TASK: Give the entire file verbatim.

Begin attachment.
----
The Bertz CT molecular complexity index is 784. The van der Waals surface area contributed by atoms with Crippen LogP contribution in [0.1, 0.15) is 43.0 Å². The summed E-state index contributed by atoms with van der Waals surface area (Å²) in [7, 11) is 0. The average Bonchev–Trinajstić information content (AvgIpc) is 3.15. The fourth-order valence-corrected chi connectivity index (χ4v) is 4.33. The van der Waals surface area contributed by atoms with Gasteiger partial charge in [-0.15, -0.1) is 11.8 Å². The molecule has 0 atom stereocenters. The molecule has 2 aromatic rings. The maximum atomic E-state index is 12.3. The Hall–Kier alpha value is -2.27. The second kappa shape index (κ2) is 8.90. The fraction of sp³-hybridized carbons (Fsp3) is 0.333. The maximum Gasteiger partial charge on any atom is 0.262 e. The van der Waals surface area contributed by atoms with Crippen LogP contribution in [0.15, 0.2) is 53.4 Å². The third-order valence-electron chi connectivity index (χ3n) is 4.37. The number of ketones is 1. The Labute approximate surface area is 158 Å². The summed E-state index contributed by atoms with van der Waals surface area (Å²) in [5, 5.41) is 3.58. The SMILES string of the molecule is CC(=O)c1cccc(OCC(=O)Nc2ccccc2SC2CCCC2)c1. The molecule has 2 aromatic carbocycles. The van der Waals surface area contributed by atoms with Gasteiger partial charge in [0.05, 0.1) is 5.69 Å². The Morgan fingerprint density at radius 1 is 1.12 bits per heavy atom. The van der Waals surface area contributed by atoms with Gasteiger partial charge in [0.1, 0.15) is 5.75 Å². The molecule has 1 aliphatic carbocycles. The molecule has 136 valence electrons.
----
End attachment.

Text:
The Bertz CT molecular complexity index is 784. The van der Waals surface area contributed by atoms with Crippen LogP contribution in [0.1, 0.15) is 43.0 Å². The summed E-state index contributed by atoms with van der Waals surface area (Å²) in [7, 11) is 0. The average Bonchev–Trinajstić information content (AvgIpc) is 3.15. The fourth-order valence-corrected chi connectivity index (χ4v) is 4.33. The van der Waals surface area contributed by atoms with Gasteiger partial charge in [-0.15, -0.1) is 11.8 Å². The molecule has 0 atom stereocenters. The molecule has 2 aromatic rings. The maximum atomic E-state index is 12.3. The Hall–Kier alpha value is -2.27. The second kappa shape index (κ2) is 8.90. The fraction of sp³-hybridized carbons (Fsp3) is 0.333. The maximum Gasteiger partial charge on any atom is 0.262 e. The van der Waals surface area contributed by atoms with Crippen LogP contribution in [0.15, 0.2) is 53.4 Å². The third-order valence-electron chi connectivity index (χ3n) is 4.37. The number of ketones is 1. The Labute approximate surface area is 158 Å². The summed E-state index contributed by atoms with van der Waals surface area (Å²) in [5, 5.41) is 3.58. The SMILES string of the molecule is CC(=O)c1cccc(OCC(=O)Nc2ccccc2SC2CCCC2)c1. The molecule has 2 aromatic carbocycles. The van der Waals surface area contributed by atoms with Gasteiger partial charge in [0.05, 0.1) is 5.69 Å². The Morgan fingerprint density at radius 1 is 1.12 bits per heavy atom. The van der Waals surface area contributed by atoms with Gasteiger partial charge in [0.1, 0.15) is 5.75 Å². The molecule has 1 aliphatic carbocycles. The molecule has 136 valence electrons.